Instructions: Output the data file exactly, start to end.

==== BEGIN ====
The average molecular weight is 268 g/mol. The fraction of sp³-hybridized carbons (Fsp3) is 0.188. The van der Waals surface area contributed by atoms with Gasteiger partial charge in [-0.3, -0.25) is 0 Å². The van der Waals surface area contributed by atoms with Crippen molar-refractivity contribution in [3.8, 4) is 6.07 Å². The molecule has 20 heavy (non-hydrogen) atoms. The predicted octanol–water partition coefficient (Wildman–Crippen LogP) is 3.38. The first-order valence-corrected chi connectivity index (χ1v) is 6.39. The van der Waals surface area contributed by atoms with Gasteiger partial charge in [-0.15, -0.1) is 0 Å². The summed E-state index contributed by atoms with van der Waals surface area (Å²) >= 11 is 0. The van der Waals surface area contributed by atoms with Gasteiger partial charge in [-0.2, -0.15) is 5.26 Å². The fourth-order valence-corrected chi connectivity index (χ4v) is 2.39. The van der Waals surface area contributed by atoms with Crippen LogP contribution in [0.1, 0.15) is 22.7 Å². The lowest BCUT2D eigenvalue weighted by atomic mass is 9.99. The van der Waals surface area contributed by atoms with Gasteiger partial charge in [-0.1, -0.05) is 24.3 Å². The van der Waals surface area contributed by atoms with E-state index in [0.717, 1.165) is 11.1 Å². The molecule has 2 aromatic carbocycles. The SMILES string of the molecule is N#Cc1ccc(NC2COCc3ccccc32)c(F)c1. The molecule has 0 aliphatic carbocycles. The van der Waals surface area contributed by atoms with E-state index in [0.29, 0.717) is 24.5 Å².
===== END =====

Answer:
The average molecular weight is 268 g/mol. The fraction of sp³-hybridized carbons (Fsp3) is 0.188. The van der Waals surface area contributed by atoms with Gasteiger partial charge in [-0.3, -0.25) is 0 Å². The van der Waals surface area contributed by atoms with Crippen molar-refractivity contribution in [3.8, 4) is 6.07 Å². The molecule has 20 heavy (non-hydrogen) atoms. The predicted octanol–water partition coefficient (Wildman–Crippen LogP) is 3.38. The first-order valence-corrected chi connectivity index (χ1v) is 6.39. The van der Waals surface area contributed by atoms with Gasteiger partial charge in [-0.15, -0.1) is 0 Å². The summed E-state index contributed by atoms with van der Waals surface area (Å²) >= 11 is 0. The van der Waals surface area contributed by atoms with Gasteiger partial charge in [-0.2, -0.15) is 5.26 Å². The fourth-order valence-corrected chi connectivity index (χ4v) is 2.39. The van der Waals surface area contributed by atoms with Crippen LogP contribution in [0.1, 0.15) is 22.7 Å². The lowest BCUT2D eigenvalue weighted by atomic mass is 9.99. The van der Waals surface area contributed by atoms with Gasteiger partial charge in [-0.1, -0.05) is 24.3 Å². The van der Waals surface area contributed by atoms with E-state index in [0.717, 1.165) is 11.1 Å². The molecule has 2 aromatic carbocycles. The SMILES string of the molecule is N#Cc1ccc(NC2COCc3ccccc32)c(F)c1. The molecule has 0 aliphatic carbocycles. The van der Waals surface area contributed by atoms with E-state index in [0.29, 0.717) is 24.5 Å².